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National Black Feminist Organization

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African American Studies

on 21 November 2014

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Transcript of National Black Feminist Organization

National Black Feminist Organization
Goal: Address unique issues affecting Black women in America

*Double burden of sexism and racism
*Statement of Purpose*
What they would do now
Some issues that NBFO dealt with are still prevalent today such as :
the portrayal of black women in the media, lesbian rights, and the focus on someone who suffers from racism, classism, and sexism.
Combahee River Collective (CRC)
Barbara Smith and other delegates provided the groundwork

Formed by the breakaway Boston NBFO chapter

Named after the only military campaign in American history planned led by a woman

Statement of Purpose contrasts greatly with that of NBFO

National Black Feminist Organization
Courtney Campbell, Prenetia Clark, Breana Richardson, Natasha Byrdsong
NBFO stopped meeting nationally in 1977 and smaller charters stopped meeting in 1980
Modern foundations that are similar to NBFO are the Combahee River Collective, the African American Women's Organization,
A couple of NBFO founders became editors of
Margaret Sloan-Hunter
Michele Wallace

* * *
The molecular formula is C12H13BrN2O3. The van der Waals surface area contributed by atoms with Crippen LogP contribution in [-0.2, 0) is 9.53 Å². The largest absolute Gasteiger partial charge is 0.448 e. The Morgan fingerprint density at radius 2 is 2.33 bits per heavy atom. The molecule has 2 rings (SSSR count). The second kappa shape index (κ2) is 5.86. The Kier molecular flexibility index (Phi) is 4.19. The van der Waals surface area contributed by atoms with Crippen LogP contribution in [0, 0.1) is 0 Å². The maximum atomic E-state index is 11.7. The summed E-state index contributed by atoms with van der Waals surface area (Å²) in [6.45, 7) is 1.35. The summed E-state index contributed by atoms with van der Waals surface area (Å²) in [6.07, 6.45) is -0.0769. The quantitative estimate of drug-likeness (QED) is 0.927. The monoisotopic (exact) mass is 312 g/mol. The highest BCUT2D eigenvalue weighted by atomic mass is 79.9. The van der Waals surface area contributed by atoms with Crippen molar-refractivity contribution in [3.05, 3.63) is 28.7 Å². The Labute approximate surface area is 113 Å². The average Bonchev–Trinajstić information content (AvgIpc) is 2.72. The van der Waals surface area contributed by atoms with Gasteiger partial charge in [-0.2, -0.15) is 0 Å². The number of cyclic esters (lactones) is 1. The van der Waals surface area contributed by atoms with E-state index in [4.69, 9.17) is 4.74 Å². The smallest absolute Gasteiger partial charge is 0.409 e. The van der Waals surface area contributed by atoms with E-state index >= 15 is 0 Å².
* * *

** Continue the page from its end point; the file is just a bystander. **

A feminist magazine founded by Gloria Steinem and Letty Pogrebin.
Key Event
New York City
November 30 – December 2, 1973
At Cathedral of Saint John the Divine
Attended by about 400 women
Eastern Regional Conference
*NBFO was officially announced on August 15, 1973
*August 16th, received over 400 inquiries from interested women
"The distorted male-dominated media image of the Women’s Liberation Movement has clouded the vital and revolutionary importance of this movement to Third World women, especially black women. The Movement has been characterized as the exclusive property of so-called white middle-class women and any black women seen involved in this movement have been seen as “selling out,” “dividing the race,” and an assortment of nonsensical epithets. Black feminists resent these charges and have therefore established The National Black Feminist Organization, in order to address ourselves to the particular and specific needs of the larger, but almost cast-aside half of the black race in Amerikkka, the black woman."
Founded May 1973 until 1977 in New York
*Margaret Sloan-Hunter
*Michele Wallace
*Faith Ringgold
*Florynce Kennedy
and others.....
By February of 1974 there were over 2,000 members and 10 chapters across the nation
Minimum wage for domestic workers Sterilization Abuse

Welfare rights Equal access to abortion,
child care, and health care

Reproductive rights for black women Rape and Sexual Abuse

Countering negative images
One predominant issue that still occurs today is the pay wage gap. For every dollar that a white, nonhispanic male makes, an African American woman makes 64 cents.
*source: nationalpartnership.org
Reasons it Didn't Work
*Some say that the reason that NBFO became defunct was that they failed to agree on what constituted a "Feminist Black Politic"
*Source: Alice Echols, Daring to be Bad: Radical Feminism in America 1967-1975
Black Feminism
Patrica Hill Collins
Alice Walker
Full transcript